Being up 3.5 percent so far in 2015 is a huge win for Jamie Dlugosch.

It doesn’t sound like much for a portfolio. But, compared to so many others, he’s on top.

“To be up 3.5 percent at a time when [others] are down 15 percent is great,” he says. “2015 has been particularly difficult for not just individual investors, but professional investors.”

Dlugosch, a financial analyst, editor and former President and CEO of Al Frank Asset Management, says that with slow markets that are slow to recover, where single digit returns are the norm, the old ways of investing must go.

In 2015, most investors are seeing single-digit gains.

Dlugosch says if you’re looking to beat that next year, you’ve got to go beyond traditional investing.

How? Try his four can’t-miss tips:


“Minimize fear by maximizing your gains,” he says. “If you were paralyzed by fear in August to September, you missed October.”

For example, many get scared when some stocks plummet. Case in point: the Men’s Warehouse Inc. (NYSE: MW) drop earlier this year—an astonishing one-day drop.

But if that was all you saw, says Dlugosch, you missed the point. Instead, look for the opportunities in selling short.


Instead of looking at the stock, or the market, look at the valuation.

“Markets are inefficient and will get pricing incorrect,” Dlugosch says. “Instead, brush up on your understanding of fundamentals and watch that gap.”

Jamie Dlugosch explains the P/E Gap.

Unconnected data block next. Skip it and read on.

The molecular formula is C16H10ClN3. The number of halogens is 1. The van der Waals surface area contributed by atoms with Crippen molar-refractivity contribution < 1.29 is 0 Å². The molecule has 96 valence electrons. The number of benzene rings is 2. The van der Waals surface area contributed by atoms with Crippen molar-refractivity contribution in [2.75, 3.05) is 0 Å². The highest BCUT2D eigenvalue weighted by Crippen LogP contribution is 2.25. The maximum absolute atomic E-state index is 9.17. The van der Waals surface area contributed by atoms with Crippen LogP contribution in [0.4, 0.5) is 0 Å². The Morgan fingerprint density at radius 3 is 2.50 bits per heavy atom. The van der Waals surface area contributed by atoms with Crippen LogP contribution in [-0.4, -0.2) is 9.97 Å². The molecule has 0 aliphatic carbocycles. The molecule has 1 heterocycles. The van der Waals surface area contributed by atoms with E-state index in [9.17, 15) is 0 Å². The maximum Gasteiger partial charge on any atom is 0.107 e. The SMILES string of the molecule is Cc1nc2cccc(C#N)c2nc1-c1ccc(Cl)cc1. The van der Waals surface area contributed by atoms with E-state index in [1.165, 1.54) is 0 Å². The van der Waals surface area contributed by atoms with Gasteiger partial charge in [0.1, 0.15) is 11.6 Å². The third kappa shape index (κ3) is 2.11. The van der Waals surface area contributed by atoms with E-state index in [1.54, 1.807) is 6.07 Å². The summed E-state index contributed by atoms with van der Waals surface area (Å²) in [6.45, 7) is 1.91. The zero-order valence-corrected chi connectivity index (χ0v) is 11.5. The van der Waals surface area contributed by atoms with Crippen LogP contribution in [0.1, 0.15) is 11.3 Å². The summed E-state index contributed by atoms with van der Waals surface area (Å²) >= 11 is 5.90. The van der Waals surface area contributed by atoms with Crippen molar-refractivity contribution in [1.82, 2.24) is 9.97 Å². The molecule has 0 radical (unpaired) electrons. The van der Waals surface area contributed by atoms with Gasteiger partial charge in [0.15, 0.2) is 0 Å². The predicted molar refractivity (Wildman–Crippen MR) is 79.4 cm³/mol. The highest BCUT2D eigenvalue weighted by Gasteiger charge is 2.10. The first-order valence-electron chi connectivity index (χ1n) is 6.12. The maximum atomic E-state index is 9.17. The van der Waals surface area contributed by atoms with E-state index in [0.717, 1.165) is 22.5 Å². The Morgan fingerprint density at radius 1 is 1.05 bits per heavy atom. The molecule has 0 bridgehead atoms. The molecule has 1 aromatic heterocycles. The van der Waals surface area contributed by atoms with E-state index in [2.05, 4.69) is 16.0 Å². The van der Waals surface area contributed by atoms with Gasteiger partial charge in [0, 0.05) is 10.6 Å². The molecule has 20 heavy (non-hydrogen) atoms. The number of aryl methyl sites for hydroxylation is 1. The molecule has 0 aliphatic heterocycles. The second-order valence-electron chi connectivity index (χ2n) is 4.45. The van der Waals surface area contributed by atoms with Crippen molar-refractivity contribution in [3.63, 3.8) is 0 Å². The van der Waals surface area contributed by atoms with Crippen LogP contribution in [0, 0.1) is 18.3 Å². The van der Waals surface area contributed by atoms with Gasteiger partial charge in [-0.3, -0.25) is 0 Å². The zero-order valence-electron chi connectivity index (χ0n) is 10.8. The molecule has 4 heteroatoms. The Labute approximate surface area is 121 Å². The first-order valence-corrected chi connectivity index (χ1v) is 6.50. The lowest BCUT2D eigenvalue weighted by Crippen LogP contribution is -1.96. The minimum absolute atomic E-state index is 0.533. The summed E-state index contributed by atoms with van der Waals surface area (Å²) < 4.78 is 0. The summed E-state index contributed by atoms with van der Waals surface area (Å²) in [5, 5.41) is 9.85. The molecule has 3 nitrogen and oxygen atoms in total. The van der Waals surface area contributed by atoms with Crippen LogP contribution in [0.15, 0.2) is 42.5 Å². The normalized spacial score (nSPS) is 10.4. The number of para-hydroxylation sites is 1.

“You don’t need to be more complicated than that,” he says. If it’s big, pick it up with a put. Then, when earnings come out and the stock sees that gap shrink, take some profits.


Most positive returns happen October to April. The rest of the year, returns are generally slow.

“I’m not fond of generalities, but ‘Sell in May’ is a cliché that can put money in your bank” Dlugosch says.

Don’t sell everything in April and sit on the sidelines, but don’t go away. Stay engaged and informed.

“All waves, when you’re surfing, come to an end, and you have to wait for the next set,” he says.

Don’t forget to watch the calendar for earnings reports, as well. Again, stay very informed.


“When evaluations matter, they matter at both the long side and the short side,” he says.

Stocks can—and often do—go down. So, why not look for those as well as the ones that go up?

Dlugosch suggests put options here.

“The option market was created for people to hedge their portfolios,” he states.

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